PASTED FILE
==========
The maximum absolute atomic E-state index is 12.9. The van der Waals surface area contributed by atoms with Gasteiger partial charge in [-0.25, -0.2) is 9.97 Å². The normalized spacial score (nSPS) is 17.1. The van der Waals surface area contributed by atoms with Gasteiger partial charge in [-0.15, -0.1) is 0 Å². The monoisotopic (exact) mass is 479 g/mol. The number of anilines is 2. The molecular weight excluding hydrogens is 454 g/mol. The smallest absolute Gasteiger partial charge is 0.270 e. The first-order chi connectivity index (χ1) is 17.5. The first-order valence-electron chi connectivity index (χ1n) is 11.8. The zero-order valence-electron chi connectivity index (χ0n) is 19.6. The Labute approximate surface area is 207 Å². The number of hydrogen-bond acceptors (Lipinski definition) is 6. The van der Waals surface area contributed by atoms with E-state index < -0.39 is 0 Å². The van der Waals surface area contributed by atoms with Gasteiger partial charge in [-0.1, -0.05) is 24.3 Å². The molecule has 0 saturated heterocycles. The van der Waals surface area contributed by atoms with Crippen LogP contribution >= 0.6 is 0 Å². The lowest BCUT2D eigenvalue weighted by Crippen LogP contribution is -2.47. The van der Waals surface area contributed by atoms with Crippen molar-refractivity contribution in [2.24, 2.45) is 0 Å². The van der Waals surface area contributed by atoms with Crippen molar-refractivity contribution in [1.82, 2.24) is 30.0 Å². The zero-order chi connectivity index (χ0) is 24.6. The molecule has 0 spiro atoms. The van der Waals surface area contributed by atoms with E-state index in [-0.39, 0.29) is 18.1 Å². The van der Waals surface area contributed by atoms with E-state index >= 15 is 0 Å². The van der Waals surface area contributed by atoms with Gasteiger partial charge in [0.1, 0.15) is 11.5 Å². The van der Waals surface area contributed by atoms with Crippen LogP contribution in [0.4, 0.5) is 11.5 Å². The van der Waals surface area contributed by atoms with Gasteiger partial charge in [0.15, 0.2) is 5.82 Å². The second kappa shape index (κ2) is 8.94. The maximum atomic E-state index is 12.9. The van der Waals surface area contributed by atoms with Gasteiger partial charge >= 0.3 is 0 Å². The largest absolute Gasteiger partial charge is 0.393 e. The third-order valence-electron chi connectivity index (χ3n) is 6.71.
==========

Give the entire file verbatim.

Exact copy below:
The maximum absolute atomic E-state index is 12.9. The van der Waals surface area contributed by atoms with Gasteiger partial charge in [-0.25, -0.2) is 9.97 Å². The normalized spacial score (nSPS) is 17.1. The van der Waals surface area contributed by atoms with Gasteiger partial charge in [-0.15, -0.1) is 0 Å². The monoisotopic (exact) mass is 479 g/mol. The number of anilines is 2. The molecular weight excluding hydrogens is 454 g/mol. The smallest absolute Gasteiger partial charge is 0.270 e. The first-order chi connectivity index (χ1) is 17.5. The first-order valence-electron chi connectivity index (χ1n) is 11.8. The zero-order valence-electron chi connectivity index (χ0n) is 19.6. The Labute approximate surface area is 207 Å². The number of hydrogen-bond acceptors (Lipinski definition) is 6. The van der Waals surface area contributed by atoms with E-state index < -0.39 is 0 Å². The van der Waals surface area contributed by atoms with Gasteiger partial charge in [-0.1, -0.05) is 24.3 Å². The molecule has 0 saturated heterocycles. The van der Waals surface area contributed by atoms with Crippen LogP contribution >= 0.6 is 0 Å². The lowest BCUT2D eigenvalue weighted by Crippen LogP contribution is -2.47. The van der Waals surface area contributed by atoms with Crippen molar-refractivity contribution in [2.24, 2.45) is 0 Å². The van der Waals surface area contributed by atoms with Crippen molar-refractivity contribution in [1.82, 2.24) is 30.0 Å². The zero-order chi connectivity index (χ0) is 24.6. The molecule has 0 spiro atoms. The van der Waals surface area contributed by atoms with E-state index in [-0.39, 0.29) is 18.1 Å². The van der Waals surface area contributed by atoms with E-state index >= 15 is 0 Å². The van der Waals surface area contributed by atoms with Gasteiger partial charge in [0.1, 0.15) is 11.5 Å². The van der Waals surface area contributed by atoms with Crippen LogP contribution in [0.4, 0.5) is 11.5 Å². The van der Waals surface area contributed by atoms with Gasteiger partial charge in [0.15, 0.2) is 5.82 Å². The second kappa shape index (κ2) is 8.94. The maximum atomic E-state index is 12.9. The van der Waals surface area contributed by atoms with Gasteiger partial charge >= 0.3 is 0 Å². The largest absolute Gasteiger partial charge is 0.393 e. The third-order valence-electron chi connectivity index (χ3n) is 6.71.